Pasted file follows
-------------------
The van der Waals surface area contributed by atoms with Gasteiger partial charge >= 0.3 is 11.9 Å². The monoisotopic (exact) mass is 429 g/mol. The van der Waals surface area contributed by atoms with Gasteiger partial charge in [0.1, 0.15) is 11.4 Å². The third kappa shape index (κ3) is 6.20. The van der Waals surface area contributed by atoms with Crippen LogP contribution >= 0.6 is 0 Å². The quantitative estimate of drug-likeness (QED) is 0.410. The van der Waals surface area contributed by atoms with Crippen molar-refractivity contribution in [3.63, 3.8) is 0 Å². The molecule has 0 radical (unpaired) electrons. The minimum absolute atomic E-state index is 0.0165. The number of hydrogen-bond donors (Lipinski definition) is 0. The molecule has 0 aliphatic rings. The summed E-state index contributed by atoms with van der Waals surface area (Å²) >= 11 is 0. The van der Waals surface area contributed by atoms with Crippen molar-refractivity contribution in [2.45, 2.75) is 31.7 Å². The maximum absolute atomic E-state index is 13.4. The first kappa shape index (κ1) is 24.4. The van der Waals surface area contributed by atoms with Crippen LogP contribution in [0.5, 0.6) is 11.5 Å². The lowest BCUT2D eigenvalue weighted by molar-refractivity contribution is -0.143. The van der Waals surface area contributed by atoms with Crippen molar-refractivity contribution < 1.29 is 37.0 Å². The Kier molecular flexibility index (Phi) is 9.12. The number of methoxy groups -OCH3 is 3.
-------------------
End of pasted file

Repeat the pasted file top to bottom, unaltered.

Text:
The van der Waals surface area contributed by atoms with Gasteiger partial charge >= 0.3 is 11.9 Å². The monoisotopic (exact) mass is 429 g/mol. The van der Waals surface area contributed by atoms with Gasteiger partial charge in [0.1, 0.15) is 11.4 Å². The third kappa shape index (κ3) is 6.20. The van der Waals surface area contributed by atoms with Crippen LogP contribution >= 0.6 is 0 Å². The quantitative estimate of drug-likeness (QED) is 0.410. The van der Waals surface area contributed by atoms with Crippen molar-refractivity contribution in [3.63, 3.8) is 0 Å². The molecule has 0 radical (unpaired) electrons. The minimum absolute atomic E-state index is 0.0165. The number of hydrogen-bond donors (Lipinski definition) is 0. The molecule has 0 aliphatic rings. The summed E-state index contributed by atoms with van der Waals surface area (Å²) >= 11 is 0. The van der Waals surface area contributed by atoms with Crippen molar-refractivity contribution in [2.45, 2.75) is 31.7 Å². The maximum absolute atomic E-state index is 13.4. The first kappa shape index (κ1) is 24.4. The van der Waals surface area contributed by atoms with Crippen LogP contribution in [0.5, 0.6) is 11.5 Å². The lowest BCUT2D eigenvalue weighted by molar-refractivity contribution is -0.143. The van der Waals surface area contributed by atoms with Crippen molar-refractivity contribution < 1.29 is 37.0 Å². The Kier molecular flexibility index (Phi) is 9.12. The number of methoxy groups -OCH3 is 3.